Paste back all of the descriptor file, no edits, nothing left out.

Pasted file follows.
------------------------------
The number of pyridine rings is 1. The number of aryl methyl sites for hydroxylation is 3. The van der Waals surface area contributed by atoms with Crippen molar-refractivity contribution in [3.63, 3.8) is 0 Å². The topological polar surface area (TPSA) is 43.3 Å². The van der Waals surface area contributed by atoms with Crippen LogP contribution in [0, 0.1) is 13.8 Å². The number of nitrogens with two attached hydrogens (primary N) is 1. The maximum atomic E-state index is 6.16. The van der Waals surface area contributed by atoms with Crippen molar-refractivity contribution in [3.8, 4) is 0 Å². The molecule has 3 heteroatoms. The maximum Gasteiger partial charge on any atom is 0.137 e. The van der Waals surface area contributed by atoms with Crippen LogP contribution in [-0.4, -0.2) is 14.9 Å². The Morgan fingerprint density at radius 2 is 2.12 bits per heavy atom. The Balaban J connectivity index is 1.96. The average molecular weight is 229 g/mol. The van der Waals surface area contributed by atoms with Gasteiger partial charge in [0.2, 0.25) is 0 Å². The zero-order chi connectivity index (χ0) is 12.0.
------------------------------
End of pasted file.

The number of pyridine rings is 1. The number of aryl methyl sites for hydroxylation is 3. The van der Waals surface area contributed by atoms with Crippen molar-refractivity contribution in [3.63, 3.8) is 0 Å². The topological polar surface area (TPSA) is 43.3 Å². The van der Waals surface area contributed by atoms with Crippen LogP contribution in [0, 0.1) is 13.8 Å². The number of nitrogens with two attached hydrogens (primary N) is 1. The maximum atomic E-state index is 6.16. The van der Waals surface area contributed by atoms with Crippen molar-refractivity contribution in [3.8, 4) is 0 Å². The molecule has 3 heteroatoms. The maximum Gasteiger partial charge on any atom is 0.137 e. The van der Waals surface area contributed by atoms with Crippen LogP contribution in [-0.4, -0.2) is 14.9 Å². The Morgan fingerprint density at radius 2 is 2.12 bits per heavy atom. The Balaban J connectivity index is 1.96. The average molecular weight is 229 g/mol. The van der Waals surface area contributed by atoms with Gasteiger partial charge in [0.2, 0.25) is 0 Å². The zero-order chi connectivity index (χ0) is 12.0.